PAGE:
The Thursday Market Minute
- Global stocks power ahead following the Fed’s bullish assessment on U.S. growth, which it sees rising at the fastest pace since 1984 this year.
- Fed Chairman Powell’s willingness to tolerate faster near-term inflation, however, has 10-year bond yields at a January 2020 high of 1.73% in overnight trading, pulling rate-sensitive tech stocks into the red.
- CDC data shows 40 million Americans have now been fully vaccinated against the coronavirus, with more than 113 million doses administered as of Wednesday.
- Oil extends slide after EIA reports a bigger-than-expected 2.4 million barrel increase in domestic crude stocks.
- U.S. equity futures suggest a mixed open on Wall Street, with tech stocks pacing declines, ahead of weekly jobless claims data at 8:30 am Eastern time.
U.S. equity futures traded mixed again Thursday, with tech stock set for steep declines amid a surge in Treasury bond yields, as investors react to the Federal Reserve’s forecast of red-hot growth, with faster inflation, as the economy nears its post-pandemic lift-off.
Fed Chairman Jerome Powell added a dovish tone in his post-meeting press conference to what was already an accommodative series of decisions from his Open Markets Committee colleagues, telling reporters that even with growth forecast at 6.5% this year — the fastest pace since 1984 — and headline unemployment likely falling to 4.5%, there won’t be any rate hikes until at least the end of 2023.
The Fed’s tolerance of faster inflation this year, which Powell insisted would be temporary given the COVID disruption to the labor market, set Treasury yields alight in overnight trading, with benchmark 10-year notes touching 1.731%, the highest since January of last year.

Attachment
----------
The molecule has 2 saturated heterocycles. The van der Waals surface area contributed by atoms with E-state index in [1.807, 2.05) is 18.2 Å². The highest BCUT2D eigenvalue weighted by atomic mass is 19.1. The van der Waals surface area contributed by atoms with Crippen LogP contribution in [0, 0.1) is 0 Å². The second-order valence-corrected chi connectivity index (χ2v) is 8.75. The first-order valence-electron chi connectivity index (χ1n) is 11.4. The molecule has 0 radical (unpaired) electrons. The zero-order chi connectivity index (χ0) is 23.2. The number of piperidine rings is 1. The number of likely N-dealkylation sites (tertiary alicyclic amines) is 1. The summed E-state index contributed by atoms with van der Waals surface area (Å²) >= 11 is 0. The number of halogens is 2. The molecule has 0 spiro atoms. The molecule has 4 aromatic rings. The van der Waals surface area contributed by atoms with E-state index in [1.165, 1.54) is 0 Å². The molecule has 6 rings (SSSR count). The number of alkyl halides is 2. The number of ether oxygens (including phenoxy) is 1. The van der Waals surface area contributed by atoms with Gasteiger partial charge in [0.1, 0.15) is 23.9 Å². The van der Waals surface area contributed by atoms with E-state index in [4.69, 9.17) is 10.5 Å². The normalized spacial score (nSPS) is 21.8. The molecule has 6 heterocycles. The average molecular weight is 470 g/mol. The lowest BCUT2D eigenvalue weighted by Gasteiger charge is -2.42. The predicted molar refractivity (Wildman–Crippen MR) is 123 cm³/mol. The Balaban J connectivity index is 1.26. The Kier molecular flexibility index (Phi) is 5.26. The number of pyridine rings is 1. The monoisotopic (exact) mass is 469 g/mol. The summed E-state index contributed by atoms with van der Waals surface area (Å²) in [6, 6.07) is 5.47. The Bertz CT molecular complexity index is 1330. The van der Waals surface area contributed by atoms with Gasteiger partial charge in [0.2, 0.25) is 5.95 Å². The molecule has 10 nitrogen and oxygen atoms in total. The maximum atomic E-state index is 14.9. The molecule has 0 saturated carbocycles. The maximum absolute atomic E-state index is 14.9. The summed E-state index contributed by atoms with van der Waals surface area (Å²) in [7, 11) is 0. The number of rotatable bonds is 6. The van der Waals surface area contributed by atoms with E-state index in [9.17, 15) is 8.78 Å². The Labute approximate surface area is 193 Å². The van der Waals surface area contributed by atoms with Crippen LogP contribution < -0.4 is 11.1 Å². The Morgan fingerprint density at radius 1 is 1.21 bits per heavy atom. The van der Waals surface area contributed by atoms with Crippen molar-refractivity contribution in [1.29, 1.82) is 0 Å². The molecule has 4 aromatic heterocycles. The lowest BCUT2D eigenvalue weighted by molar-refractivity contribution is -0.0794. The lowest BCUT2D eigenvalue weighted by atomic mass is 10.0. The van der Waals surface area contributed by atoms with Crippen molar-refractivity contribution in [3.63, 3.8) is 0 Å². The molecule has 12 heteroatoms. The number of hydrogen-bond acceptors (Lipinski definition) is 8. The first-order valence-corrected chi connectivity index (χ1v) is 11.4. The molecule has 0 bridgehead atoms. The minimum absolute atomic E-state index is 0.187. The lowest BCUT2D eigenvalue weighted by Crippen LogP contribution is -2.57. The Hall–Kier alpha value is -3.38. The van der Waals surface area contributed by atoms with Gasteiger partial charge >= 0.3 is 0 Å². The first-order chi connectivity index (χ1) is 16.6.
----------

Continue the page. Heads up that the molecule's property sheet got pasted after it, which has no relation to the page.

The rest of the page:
That’s put downward pressure on rate-sensitive tech stocks, with futures contracts tied to the Nasdaq Composite indicating a 140 point opening bell decline, lead by 1.3% slide for Apple (AAPL) – Get Report and a 2.3% pullback for Tesla (TSLA) – Get Report.
On the flip side, the Fed’s bullish assessment of U.S. growth, particularly compared with the struggles seen in Europe and elsewhere, and the Biden administration’s successful vaccine rollout, lifted the Dow Jones Industrial Average to a record high close last night, and futures contracts suggest traders will add another 40 points to that at the start of trading.
The S&P 500 also hit a record high close last night, but pre-market decline for the six biggest tech stocks — Apple, Microsoft (MSFT) – Get Report, Amazon (AMZN) – Get Report, Alphabet (GOOGL) – Get Report, Facebook (FB) – Get Report and Tesla — which comprise around 25% of the benchmark’s weight, have futures indicating an early pullback of around 15 points.
Equity volatility, however, looks muted, with the VIX falling below the 20 point mark in overnight trading on the heels of Powell’s ultra-dovish press conference yesterday afternoon.
The U.S. dollar was on the move, as well, rebounding around 0.15% from a two-week low in overnight trading to 91.588 against a basket of its global peers.
Oil prices extended declines for a fourth consecutive session following yesterday’s larger-than-expected 2.4 million barrel increase in domestic crude stocks reported by the Energy Department, as well as the IEA’s assessment of supply/demand dynamics for crude between now and the end of the year.
WTI futures for April delivery fell 60 cents overnight to $64.00 while Brent contracts for May, the global benchmark, fell 60 cents to $67.39 per barrel.
In Europe, the trade-focused German DAX hit an all-time high as auto stocks powered ahead in the draft of Volkswagen’s bullish e-vehicle outlook and the Fed’s assessment of U.S. growth prospects.
In Asia, Japan’s Nikkei 225 closed over the 30,000 point mark following a 1% gain that mimicked last night’s rally on Wall Street, while the region-wide MCSI ex-Japan benchmark was last seen 0.42% higher heading into the final hours of trading.